While the special leniency afforded to pro se civil rights litigants somewhat loosens the procedural rules governing the form of pleadings (as the Second Circuit has observed), it does not completely relieve a pro se plaintiff of the duty to satisfy the pleading standards set forth in Fed. R. Civ. P. 8, 10 and 12.*fn3 Rather, as both the Supreme Court and Second Circuit have repeatedly recognized, the requirements set forth in Fed. R. Civ. P. 8, 10 and 12 are procedural rules that even pro se civil rights plaintiffs must follow.*fn4 Stated more simply, when a plaintiff is proceeding pro se, "all normal rules of pleading are not absolutely suspended." Jackson v. [and] cannot be treated as an objection within the meaning of 28 U.S.C. § 636."), aff'd, 86 F.3d 1273 (2d Cir.), cert. denied, 519 U.S. 895 (1996).
Onondaga County, 549 F. Supp.2d 204, 214 & n. 28 (N.D.N.Y. 2008) (McAvoy, J., adopting Report-Recommendation of Lowe, M.J., on de novo review) [citations omitted].
Plaintiff has not filed objections to the Report-Recommendation. As a result, the Court need only review the Report-Recommendation for clear error.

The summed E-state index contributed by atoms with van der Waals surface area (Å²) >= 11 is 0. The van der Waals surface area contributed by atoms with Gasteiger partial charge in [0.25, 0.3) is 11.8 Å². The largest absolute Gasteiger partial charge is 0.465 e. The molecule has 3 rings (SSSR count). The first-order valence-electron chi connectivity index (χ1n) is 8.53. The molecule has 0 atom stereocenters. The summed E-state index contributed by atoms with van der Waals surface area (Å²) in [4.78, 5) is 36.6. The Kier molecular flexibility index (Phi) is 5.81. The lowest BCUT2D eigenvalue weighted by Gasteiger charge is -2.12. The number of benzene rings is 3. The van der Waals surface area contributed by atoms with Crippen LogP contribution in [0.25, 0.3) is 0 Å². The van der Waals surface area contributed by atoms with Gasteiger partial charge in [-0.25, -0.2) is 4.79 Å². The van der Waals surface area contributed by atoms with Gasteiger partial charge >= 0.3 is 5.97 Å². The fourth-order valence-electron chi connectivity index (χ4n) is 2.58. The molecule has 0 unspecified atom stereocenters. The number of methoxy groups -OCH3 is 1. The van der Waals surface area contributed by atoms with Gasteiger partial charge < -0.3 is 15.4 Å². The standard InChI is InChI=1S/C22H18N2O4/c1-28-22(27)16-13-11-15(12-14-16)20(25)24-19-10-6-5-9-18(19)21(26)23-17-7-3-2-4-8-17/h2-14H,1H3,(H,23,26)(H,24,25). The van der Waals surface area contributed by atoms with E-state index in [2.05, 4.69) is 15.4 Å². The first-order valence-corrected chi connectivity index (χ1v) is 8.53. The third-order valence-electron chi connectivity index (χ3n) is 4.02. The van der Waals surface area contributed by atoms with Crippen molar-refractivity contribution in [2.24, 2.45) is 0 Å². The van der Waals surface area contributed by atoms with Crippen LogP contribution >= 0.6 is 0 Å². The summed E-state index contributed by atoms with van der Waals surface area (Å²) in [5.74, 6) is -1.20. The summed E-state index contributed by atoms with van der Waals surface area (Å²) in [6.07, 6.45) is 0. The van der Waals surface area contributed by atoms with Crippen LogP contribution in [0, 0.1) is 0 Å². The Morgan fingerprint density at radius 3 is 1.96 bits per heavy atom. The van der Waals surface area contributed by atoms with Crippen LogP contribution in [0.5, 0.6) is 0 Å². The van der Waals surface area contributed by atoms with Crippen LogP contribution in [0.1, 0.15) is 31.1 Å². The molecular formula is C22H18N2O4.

After carefully reviewing all of the papers in this action, including Magistrate Judge Homer's Report-Recommendation, the Court concludes that Magistrate Judge Homer's thorough Report-Recommendation is correct in all respects. (Dkt. No. 21.) Magistrate Judge Homer employed the proper legal standards, accurately recited the facts, and reasonably applied the law to those facts. (Id.) As a result, the Court accepts and adopts the Report-Recommendation in its entirety for the reasons stated therein. (Id.) Among these reasons are the following: (1) Plaintiff has not alleged facts plausibly suggesting that he was actually harmed by any under-staffing of dentists at Clinton C.F. during the time in question (given that, as the body Plaintiff's Complaint alleges, he received repeated dental care from two different dentists during the majority of the time in question); and (2) even if he has alleged such facts, he has not alleged facts plausibly suggesting that complete dental staffing was possible (given that, as asserted in the Clinton C.F. internal memorandum attached to Plaintiff's Complaint, there was a shortage in the supply of dentists statewide). (Id.)